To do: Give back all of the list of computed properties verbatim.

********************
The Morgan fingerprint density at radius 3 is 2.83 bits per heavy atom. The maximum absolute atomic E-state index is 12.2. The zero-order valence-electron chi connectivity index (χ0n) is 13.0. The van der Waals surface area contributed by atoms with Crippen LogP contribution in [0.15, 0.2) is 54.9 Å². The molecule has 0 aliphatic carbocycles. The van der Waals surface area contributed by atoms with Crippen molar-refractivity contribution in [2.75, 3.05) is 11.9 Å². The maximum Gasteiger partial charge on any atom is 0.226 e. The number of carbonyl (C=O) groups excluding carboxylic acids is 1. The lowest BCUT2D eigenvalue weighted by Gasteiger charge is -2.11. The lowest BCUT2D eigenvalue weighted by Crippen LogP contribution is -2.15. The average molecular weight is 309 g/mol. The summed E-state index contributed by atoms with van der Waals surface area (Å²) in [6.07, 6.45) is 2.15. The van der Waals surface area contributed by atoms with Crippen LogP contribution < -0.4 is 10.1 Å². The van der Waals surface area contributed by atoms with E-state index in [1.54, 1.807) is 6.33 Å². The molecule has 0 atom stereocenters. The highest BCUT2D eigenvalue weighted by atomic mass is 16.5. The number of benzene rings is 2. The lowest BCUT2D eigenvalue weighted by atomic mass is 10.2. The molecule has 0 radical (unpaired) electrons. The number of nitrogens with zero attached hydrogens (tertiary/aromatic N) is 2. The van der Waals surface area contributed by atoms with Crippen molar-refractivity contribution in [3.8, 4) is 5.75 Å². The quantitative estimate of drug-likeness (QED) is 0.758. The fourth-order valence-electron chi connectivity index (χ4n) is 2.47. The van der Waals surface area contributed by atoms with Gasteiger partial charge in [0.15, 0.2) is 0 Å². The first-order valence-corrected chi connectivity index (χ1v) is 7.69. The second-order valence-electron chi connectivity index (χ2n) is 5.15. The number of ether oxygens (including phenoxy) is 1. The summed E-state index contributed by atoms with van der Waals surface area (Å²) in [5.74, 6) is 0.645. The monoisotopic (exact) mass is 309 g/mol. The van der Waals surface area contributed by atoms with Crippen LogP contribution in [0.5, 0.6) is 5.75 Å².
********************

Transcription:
The Morgan fingerprint density at radius 3 is 2.83 bits per heavy atom. The maximum absolute atomic E-state index is 12.2. The zero-order valence-electron chi connectivity index (χ0n) is 13.0. The van der Waals surface area contributed by atoms with Crippen LogP contribution in [0.15, 0.2) is 54.9 Å². The molecule has 0 aliphatic carbocycles. The van der Waals surface area contributed by atoms with Crippen molar-refractivity contribution in [2.75, 3.05) is 11.9 Å². The maximum Gasteiger partial charge on any atom is 0.226 e. The number of carbonyl (C=O) groups excluding carboxylic acids is 1. The lowest BCUT2D eigenvalue weighted by Gasteiger charge is -2.11. The lowest BCUT2D eigenvalue weighted by Crippen LogP contribution is -2.15. The average molecular weight is 309 g/mol. The summed E-state index contributed by atoms with van der Waals surface area (Å²) in [6.07, 6.45) is 2.15. The van der Waals surface area contributed by atoms with Crippen LogP contribution < -0.4 is 10.1 Å². The van der Waals surface area contributed by atoms with E-state index in [1.54, 1.807) is 6.33 Å². The molecule has 0 atom stereocenters. The highest BCUT2D eigenvalue weighted by atomic mass is 16.5. The number of benzene rings is 2. The lowest BCUT2D eigenvalue weighted by atomic mass is 10.2. The molecule has 0 radical (unpaired) electrons. The number of nitrogens with zero attached hydrogens (tertiary/aromatic N) is 2. The van der Waals surface area contributed by atoms with Crippen molar-refractivity contribution in [3.8, 4) is 5.75 Å². The quantitative estimate of drug-likeness (QED) is 0.758. The fourth-order valence-electron chi connectivity index (χ4n) is 2.47. The van der Waals surface area contributed by atoms with Gasteiger partial charge in [0.15, 0.2) is 0 Å². The first-order valence-corrected chi connectivity index (χ1v) is 7.69. The second-order valence-electron chi connectivity index (χ2n) is 5.15. The number of ether oxygens (including phenoxy) is 1. The summed E-state index contributed by atoms with van der Waals surface area (Å²) in [5.74, 6) is 0.645. The monoisotopic (exact) mass is 309 g/mol. The van der Waals surface area contributed by atoms with Crippen LogP contribution in [0.5, 0.6) is 5.75 Å².